Last Against The Wall

Alexi Polden wonders if the left is always right.

Propaganda image of Stalin in front of flag of Lenin.

There’s a letter that I read sometimes, one of the few papers my grandfather managed to keep on his long journey as a refugee to Australia. If you can read Polish and understand the code used to evade censors the message is simple.

Your family are gone. You can never return home.

And he didn’t. One day my grandfather left home to study, and, some time later, his family were gone, some shot, others disappeared to Sibera where they’d inevitably perish.

His experience wasn’t particularly unique. Though nobody really knows how many people died under Stalin, the figures are staggering. The lowest estimates are around 20 million, the largest up to 60. Even on the lowest that’s 1830 deaths for every day Stalin was in power. A million deaths may be easy to write off as statistics—but, most of them, meant someone like my grandfather never had a family or a home to return to.

Of course, it takes very little effort to mourn the tragedies of generations gone by. The debates of the “New” and “Old” Left are banal and useless to the experience of so many. But in the relief of escaping the philosophical stagnation of internal crisis many in the left have forgotten just how badly our favoured system can work out.

Perhaps my complaint is unclear; I’ll spell it out. For all our (rightly justified) concerns about systemic failings, about microaggressions and oppression, about colonisation and economic servitude we forget that so many of those features existed in the failed socialist project. That’s not even the root of what I struggle with: as generations of my fellow leftists have pointed out, a few failed experiments doesn’t destroy a theory.

What really riles me is the contempt and disregard shown by so many for the pain suffered under socialist regimes. I simply don’t understand how people active in social movements, who understand the pains that can be suffered by digging up old wounds and carrying on soiled narratives can turn around and post photos of Stalin on their Facebook feed. Or how every argument they have ends with the refrain “ah, but the libs will be the first against the wall”.

I have quite seriously seen complaints (some my own, some by others) about that playful fetishisation met with the (quite serious) retort, “Ah, but you’re forgetting the class consciousness of the revolution, what it set out to do”.

You’ll be pleased to know my gripe isn’t Eurocentric. Early this year ARMED, the “intersectional, anti-racist media collective” published “Ask Comrade F – ARMED’s very own advice column with our in-house Marxist-Leninist-Maoist expert…” The advice, which opened with a quote from Mao suggested (in great humour I’m sure) that an advice-seeker “Set about at once to purge these reactionary tendencies from your partner”, among other things. The post was met with rightful disdain and, admittedly followed by an apology—but exemplifies the strange lack of self-reflection so endemic among people otherwise so keen to do the right thing.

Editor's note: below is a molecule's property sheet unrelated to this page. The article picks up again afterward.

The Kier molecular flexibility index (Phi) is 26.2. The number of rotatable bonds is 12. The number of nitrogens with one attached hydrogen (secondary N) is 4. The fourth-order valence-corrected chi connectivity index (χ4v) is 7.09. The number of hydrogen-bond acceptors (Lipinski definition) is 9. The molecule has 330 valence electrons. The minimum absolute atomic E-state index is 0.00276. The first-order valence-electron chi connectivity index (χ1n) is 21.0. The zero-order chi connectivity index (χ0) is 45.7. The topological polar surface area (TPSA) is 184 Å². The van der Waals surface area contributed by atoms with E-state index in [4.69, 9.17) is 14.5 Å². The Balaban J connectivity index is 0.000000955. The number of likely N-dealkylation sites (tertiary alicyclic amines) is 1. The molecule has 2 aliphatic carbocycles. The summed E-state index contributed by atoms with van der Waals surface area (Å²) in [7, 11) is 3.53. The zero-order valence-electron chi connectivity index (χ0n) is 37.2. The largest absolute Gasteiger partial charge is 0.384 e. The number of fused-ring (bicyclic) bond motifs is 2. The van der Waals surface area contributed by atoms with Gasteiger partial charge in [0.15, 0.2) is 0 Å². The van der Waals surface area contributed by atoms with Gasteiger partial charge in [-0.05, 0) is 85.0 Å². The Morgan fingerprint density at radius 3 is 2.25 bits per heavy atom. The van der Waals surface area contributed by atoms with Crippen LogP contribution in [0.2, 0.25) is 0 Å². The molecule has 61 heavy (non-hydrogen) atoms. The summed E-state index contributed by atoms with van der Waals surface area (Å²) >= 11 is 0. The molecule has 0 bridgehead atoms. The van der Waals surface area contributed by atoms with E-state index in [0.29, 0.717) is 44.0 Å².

This mindlessness isn’t restricted to the campus left. Near the end of every intervarsity debating tournament my much loved USU Debating society chants “Trotsky’s Lament” (better known outside debating as “Red Fly the Banners O”)—strangely, the debating society uses the tasteful Stalinist version of the chant.

None of these things, a fetishisation of Stalin or socialist/Maoist language, ill thought out song choices, really particularly phase me. An off-colour joke here or there doesn’t make you bad or necessarily a hypocrite.

Honestly, I just expect a little better. Political movements should be self aware, and acknowledge the faults in their past. I don’t take the lazy fetishisation as some kind of endorsement of Stalin’s reign, but I think it’s a little endemic of a left wing failure to grapple with the realities of our preferred society. That said, this paper isn’t really a political treatise, all I really set out to say was that sometimes words hurt, and we shouldn’t forget the past.

If you want a more assertive conclusion, I’ll borrow from Lezek Kołakowski’s 1974 letter to E.P Thompson “My Correct View on Everything”.

“This is a banal but important point which I hope is clear to you. I simply refuse to join people who show how their hearts are bleeding to death when they hear about any, big or minor (and rightly condemnable) injustice in the US and suddenly become wise historiosophists or cool rationalists when told about worse horrors of the new alternative society.”